• Exhibit at agency specific events, the often derided tabletops. Most of the Top 100 are regulars at these and other events. Face-to-face works, and sales occur at these events.
  • The Top 100 companies often get outside training for their sales reps and provide sales tools to their sales, marketing and BD staff.
  • The top 25 make certain that marketing and sales are closely aligned. I advised CDW-G for three years, during which time I worked with the talented Ann Marie Clark. She had marketing people at every sales meeting, and the results were great.
  • If you are a reseller, work as closely as possible with the manufacturer. And if you are a manufacturer, work closely with your reseller. Leverage the channel to your advantage, Bob Gosselin of EMC demonstrated this to me years ago when he helped CompUSA ramp up government sales.
  • Don’t be complacent. Scott Orbach of EZGSA always says don’t wait for the phone to ring.

    Mark Amtower is a leading B2G consultant and a regular contributor to Contact him at

About the Author

Mark Amtower advises government contractors on all facets of business-to-government (B2G) marketing and leveraging LinkedIn. Find Mark on LinkedIn at

Reader Comments

Thu, Feb 25, 2010 Anjali

I agree - the article gives generic advice for sales in any arena - certainly nothing GSA specific. For small business contractors the main challenge is to get to know the right prime-contractor and where the projects are. The GSA eBuy and INPUT type of data bases are so cumbersome Im not sure if those vehicles work. And how do you get to know the Agency ? Just start calling them ? Likely they wont take your calls unless you are IBM or someone who already has a huge installed base in the Government.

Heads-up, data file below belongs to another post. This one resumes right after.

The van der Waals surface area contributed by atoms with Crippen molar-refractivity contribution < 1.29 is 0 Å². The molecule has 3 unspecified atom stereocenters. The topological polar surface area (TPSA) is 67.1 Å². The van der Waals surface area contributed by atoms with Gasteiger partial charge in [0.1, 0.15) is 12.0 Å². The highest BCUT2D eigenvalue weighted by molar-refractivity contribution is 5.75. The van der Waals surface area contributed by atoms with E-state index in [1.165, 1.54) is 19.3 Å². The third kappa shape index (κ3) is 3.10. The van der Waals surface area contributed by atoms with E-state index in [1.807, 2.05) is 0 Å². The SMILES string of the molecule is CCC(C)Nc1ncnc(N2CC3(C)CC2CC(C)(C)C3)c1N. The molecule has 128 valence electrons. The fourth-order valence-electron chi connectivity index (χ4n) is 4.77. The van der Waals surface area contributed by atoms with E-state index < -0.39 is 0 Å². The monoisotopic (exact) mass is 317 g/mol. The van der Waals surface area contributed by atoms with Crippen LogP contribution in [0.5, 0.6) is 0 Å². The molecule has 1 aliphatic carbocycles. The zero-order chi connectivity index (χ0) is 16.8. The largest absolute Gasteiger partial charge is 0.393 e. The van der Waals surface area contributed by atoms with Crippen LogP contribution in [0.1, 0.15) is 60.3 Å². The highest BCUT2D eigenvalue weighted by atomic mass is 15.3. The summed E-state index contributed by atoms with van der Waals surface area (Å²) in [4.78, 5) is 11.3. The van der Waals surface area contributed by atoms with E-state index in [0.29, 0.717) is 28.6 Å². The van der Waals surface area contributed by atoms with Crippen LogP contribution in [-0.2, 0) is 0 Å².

Thu, Feb 25, 2010

"...the Top 100 – they take more than 60 percent of the Schedule 70 dollars – leaving the other 5,000 or so vendors with less than 40 percent." Hmmm, are the "Top 100" the same players from year to year? If so, it begins to look a bit oligarchical, e.g. barriers to entry, market share, pricing, etc. Perhaps these top players would be wise to keep an eye on any "restraints on competition" issues.

Tue, Feb 23, 2010 John

What did this have to do with being in the GSA Top 100?
The advice was sound albeit pretty generic, but had nothing to do with maximizing your client’s use of the GSA schedule. For example, the first suggestion was to seek ways to shift spending to other vehicles. While I recognize the need to work with our clients to best address their requirements, but that wasn’t the title of the article – catapulting to the top of the GSA charts was!
In reality, my concern with the article is that a prescription to be all things to all people doesn’t reflect the real-world tradeoffs that are core to sales, marketing and business development. For example, if we exhibit at every trade show, we’d go broke. Instead, what’s needed is counsel for making these tradeoffs and decisions, not a laundry list of tired strategies.